U.S. tech industry added 190,000 jobs in 18 months

Source: ControlDesign.com

Jun 10, 2005

FEDERAL DATA, released as part of an ongoing competitiveness survey, shows the U.S.’s tech sector added nearly 190,000 jobs, a 3.4% increase between January 2004 and June 2005. This data, collected by the U.S. Bureau of Labor Statistics and compiled by AeA (formerly the American Electronics Assocatio) as part of its Competitiveness Series, indicate that the tech sector has generated a net increase in jobs over the last six, 12 and 18-month periods.

"The data confirm our suspicion that the high-tech industry has recovered from the bursting of the tech bubble of 2000-2001," says William Archey, AeA’s president and CEO. "While industry growth is by no means explosive, the rise in high-tech jobs has been steady, and we find it encouraging that even tech manufacturing experienced a small increase. After precipitous declines in 2001 and 2002, job losses began to slow, but only now are we witnessing actual gains. This benefits our economy as a whole because tech jobs pay 84% more than the average private sector job."

At the individual-sector level, technology manufacturers added 21,800 net jobs in the U.S. from January 2004 to June 2005 for a total of 1.36 million jobs, a 1.6% increase. This was the first growth in tech manufacturing employment since 2000.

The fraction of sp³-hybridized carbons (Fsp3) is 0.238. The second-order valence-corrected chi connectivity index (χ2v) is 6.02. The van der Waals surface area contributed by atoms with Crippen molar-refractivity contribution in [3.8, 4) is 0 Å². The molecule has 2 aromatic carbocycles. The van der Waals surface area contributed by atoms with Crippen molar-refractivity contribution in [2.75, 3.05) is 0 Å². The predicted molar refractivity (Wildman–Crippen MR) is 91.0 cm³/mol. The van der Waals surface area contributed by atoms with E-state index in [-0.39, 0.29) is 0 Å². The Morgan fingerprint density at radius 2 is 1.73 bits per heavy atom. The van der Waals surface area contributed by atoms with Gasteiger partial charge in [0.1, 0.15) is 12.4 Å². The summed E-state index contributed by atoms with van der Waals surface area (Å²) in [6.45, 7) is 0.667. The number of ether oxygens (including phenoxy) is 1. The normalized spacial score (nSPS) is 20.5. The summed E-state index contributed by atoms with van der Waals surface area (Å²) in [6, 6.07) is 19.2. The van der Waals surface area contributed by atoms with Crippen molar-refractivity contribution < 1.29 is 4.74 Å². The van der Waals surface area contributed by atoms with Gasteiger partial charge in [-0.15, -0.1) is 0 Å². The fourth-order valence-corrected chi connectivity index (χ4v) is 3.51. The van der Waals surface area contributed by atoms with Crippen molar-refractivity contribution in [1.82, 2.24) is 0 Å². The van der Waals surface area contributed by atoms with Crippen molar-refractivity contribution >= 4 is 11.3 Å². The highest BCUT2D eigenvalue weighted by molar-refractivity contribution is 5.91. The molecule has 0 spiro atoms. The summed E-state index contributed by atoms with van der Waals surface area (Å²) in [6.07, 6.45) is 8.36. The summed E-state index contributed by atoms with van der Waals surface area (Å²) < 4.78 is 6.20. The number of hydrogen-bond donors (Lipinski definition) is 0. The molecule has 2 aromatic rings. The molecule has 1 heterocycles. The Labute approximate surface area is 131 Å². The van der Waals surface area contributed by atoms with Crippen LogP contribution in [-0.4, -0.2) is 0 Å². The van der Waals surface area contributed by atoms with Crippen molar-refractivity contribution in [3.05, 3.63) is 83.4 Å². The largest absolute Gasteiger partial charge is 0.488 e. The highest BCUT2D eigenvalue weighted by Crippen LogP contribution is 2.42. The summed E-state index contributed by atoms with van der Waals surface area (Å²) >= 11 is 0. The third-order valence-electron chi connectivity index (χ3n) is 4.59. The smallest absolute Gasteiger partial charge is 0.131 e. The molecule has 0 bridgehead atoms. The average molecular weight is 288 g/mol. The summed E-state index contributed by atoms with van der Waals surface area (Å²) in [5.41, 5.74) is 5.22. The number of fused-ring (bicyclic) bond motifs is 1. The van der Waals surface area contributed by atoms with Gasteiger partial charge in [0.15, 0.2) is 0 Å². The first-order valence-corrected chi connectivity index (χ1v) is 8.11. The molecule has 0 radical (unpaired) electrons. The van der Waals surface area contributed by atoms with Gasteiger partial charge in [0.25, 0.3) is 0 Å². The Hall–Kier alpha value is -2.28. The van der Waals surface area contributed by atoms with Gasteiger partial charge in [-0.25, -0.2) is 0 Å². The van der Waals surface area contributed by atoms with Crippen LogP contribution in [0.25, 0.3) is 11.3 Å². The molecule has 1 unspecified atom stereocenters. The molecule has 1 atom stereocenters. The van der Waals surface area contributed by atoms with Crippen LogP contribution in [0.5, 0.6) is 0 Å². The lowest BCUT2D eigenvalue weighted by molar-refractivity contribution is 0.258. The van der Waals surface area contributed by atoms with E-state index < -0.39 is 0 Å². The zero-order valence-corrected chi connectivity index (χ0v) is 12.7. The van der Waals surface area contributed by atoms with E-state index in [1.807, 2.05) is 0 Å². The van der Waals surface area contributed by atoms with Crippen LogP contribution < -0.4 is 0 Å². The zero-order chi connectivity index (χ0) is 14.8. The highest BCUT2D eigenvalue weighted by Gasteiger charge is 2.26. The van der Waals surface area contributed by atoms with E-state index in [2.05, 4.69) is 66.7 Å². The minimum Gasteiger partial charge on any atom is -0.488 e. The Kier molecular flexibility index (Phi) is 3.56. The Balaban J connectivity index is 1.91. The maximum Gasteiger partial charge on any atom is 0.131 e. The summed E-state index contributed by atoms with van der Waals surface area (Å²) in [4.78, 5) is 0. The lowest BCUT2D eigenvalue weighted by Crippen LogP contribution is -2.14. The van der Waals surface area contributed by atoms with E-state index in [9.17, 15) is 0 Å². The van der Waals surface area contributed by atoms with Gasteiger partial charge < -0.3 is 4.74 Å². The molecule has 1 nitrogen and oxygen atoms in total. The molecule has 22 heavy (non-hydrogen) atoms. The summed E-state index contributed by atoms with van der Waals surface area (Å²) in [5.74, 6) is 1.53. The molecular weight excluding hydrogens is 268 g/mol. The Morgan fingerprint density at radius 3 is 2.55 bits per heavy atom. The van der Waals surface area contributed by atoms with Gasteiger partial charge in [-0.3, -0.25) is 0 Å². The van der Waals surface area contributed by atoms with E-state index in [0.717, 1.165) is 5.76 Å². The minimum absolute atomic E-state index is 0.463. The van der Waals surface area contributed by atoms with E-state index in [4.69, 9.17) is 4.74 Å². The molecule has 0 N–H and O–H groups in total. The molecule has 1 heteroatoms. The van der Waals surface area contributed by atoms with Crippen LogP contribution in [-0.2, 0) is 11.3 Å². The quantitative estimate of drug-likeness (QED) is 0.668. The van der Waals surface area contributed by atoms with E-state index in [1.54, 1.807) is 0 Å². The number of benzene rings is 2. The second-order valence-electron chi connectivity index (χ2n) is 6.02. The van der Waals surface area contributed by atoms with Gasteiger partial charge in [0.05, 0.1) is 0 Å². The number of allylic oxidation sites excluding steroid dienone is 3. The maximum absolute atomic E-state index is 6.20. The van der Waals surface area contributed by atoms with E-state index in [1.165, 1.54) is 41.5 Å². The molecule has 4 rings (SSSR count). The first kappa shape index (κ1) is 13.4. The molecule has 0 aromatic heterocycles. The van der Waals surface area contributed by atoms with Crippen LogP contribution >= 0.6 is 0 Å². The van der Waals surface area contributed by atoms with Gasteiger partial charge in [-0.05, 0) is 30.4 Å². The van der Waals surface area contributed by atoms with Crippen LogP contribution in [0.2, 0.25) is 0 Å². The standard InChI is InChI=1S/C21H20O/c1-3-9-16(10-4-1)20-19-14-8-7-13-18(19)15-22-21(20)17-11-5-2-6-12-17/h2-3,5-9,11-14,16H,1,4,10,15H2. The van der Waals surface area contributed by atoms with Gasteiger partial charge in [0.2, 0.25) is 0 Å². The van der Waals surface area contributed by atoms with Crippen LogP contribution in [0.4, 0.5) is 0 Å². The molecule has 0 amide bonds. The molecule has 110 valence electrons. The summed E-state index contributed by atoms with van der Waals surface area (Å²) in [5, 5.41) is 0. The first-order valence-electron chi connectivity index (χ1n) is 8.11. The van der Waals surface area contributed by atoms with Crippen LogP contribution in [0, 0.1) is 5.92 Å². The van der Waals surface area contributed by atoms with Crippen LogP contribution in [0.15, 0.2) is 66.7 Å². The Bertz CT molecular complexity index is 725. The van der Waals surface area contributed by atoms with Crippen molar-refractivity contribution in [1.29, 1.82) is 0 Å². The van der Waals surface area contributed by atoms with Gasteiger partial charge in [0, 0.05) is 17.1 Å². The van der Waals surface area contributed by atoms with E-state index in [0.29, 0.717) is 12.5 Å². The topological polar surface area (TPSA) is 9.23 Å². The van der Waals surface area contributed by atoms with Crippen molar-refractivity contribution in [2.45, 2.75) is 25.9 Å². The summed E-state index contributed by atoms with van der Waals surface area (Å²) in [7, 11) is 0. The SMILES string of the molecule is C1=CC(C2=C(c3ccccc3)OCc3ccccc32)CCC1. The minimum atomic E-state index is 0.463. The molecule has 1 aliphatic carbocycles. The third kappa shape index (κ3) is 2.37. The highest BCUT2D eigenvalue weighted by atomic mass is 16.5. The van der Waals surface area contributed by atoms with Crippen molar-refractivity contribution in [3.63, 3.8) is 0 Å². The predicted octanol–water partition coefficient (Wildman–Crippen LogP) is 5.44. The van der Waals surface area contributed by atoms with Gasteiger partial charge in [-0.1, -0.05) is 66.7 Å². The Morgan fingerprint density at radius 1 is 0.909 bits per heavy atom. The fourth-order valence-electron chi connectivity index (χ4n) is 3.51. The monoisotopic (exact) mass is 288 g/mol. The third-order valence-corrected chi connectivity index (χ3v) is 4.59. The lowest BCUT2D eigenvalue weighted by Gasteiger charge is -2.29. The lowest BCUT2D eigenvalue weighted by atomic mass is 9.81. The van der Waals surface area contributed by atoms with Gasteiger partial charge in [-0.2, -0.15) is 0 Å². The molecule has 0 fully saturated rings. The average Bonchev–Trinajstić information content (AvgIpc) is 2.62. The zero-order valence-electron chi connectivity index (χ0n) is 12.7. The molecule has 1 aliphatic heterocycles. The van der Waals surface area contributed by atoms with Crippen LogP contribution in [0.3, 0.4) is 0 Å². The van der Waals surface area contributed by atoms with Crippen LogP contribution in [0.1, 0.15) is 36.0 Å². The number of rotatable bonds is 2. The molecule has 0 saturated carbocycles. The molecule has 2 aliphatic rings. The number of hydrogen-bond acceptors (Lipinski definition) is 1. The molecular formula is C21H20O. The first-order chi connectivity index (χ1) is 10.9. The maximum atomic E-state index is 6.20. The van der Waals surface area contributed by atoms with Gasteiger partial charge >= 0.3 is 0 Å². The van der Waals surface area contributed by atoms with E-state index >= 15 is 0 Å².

Tech services providers added 167,000 net jobs over the same period for a total of 4.36 million jobs, a 4% rise. Within this sector, engineering and tech services added the most jobs, 100,800, followed by software services with employment growth of 75,600 jobs. Only communications services experienced a decline, losing 9,400 jobs.

“We’re pleased to see these positive trends,” continued Archey. “However, continued growth of the U.S. tech sector is linked to our overall competitiveness in science and technology. While the U.S. remains pre-eminent in these spheres, our lead is slipping. Once we start addressing this issue, it will only enhance job growth in our industry. We need to renew our commitments to research and development, an educated workforce, and high-skilled immigration. The rest of the world is catching up to us and its time we start realizing that.”

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